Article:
The likable cast of characters is all expertly voiced, too. The storylines aren’t particularly memorable, but the characters’ motivations are believable enough given the cartoony stakes and simplified storytelling. It’s easy to root for Sly and his friends when they’re trying to steal from spoiled criminals and corrupt bankers, giving the game a Robin Hood-inspired ethos that is easy to get behind. 

Deus Ex: Human Revolution

The Deus Ex series is full of stellar stealth games, but it perhaps hit its high-water mark with 2011’s Human Revolution. This cyberpunk-inspired game asks deep questions about the nature of the human body. If you willingly throw away your organic limbs to “upgrade” to robotic replacements, does that say something about your relationship with the divine? These heady questions float over the top of an equally thought-provoking gameplay loop.

In Human Revolution, players control Adam Jensen, a corporate security specialist who was seriously injured in a terrorist attack and given extensive cybernetic prosthetics to survive. When Jensen awakens from his attack, he’s greeted by a metallic body that he never asked for. It’s up to the player to decide how their avatar feels about his fate–will he embrace the tech and become a well-oiled murder machine, or will he use his newfound cybernetics to stealthily avoid combat and complete his goals without causing further bloodshed?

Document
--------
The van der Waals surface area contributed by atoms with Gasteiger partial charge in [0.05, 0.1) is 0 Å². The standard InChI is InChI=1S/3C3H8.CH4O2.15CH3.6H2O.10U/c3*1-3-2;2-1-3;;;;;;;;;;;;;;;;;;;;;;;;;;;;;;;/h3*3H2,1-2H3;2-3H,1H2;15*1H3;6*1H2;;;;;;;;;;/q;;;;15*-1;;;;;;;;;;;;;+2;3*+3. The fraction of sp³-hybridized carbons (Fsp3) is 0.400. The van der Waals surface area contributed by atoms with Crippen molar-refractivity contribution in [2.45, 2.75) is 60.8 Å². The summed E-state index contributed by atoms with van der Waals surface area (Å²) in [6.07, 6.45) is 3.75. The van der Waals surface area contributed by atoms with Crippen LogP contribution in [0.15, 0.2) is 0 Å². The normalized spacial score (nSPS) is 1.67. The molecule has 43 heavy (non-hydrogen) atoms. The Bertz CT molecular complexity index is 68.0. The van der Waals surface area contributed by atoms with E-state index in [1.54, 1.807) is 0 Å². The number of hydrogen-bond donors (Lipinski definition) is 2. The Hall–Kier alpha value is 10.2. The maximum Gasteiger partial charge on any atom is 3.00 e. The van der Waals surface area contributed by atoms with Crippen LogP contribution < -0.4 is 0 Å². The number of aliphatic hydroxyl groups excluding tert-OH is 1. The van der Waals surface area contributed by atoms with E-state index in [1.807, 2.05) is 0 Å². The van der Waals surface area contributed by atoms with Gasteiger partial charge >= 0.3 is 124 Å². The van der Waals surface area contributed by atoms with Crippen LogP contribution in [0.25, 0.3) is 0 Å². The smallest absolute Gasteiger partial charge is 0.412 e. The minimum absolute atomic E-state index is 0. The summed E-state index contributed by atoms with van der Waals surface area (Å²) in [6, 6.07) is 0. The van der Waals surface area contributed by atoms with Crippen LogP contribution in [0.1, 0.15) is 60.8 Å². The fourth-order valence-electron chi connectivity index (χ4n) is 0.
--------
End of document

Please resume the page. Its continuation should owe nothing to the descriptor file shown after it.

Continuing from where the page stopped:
The game features one of the most compelling storylines in modern games. If you’ve never played a Deus Ex game before, you might miss some of the interesting callbacks Human Revolution makes to its predecessors, but it’s still a fantastic standalone title in its own right.

Batman: Arkham City

Developer Rocksteady caught lightning in a bottle with its 2009 game Batman: Arkham Asylum. Its 2011 follow-up, Arkham City, took everything that worked from Asylum and turned it up to 11. It turns out, Batman is a fantastic protagonist for a Metroidvania-style game.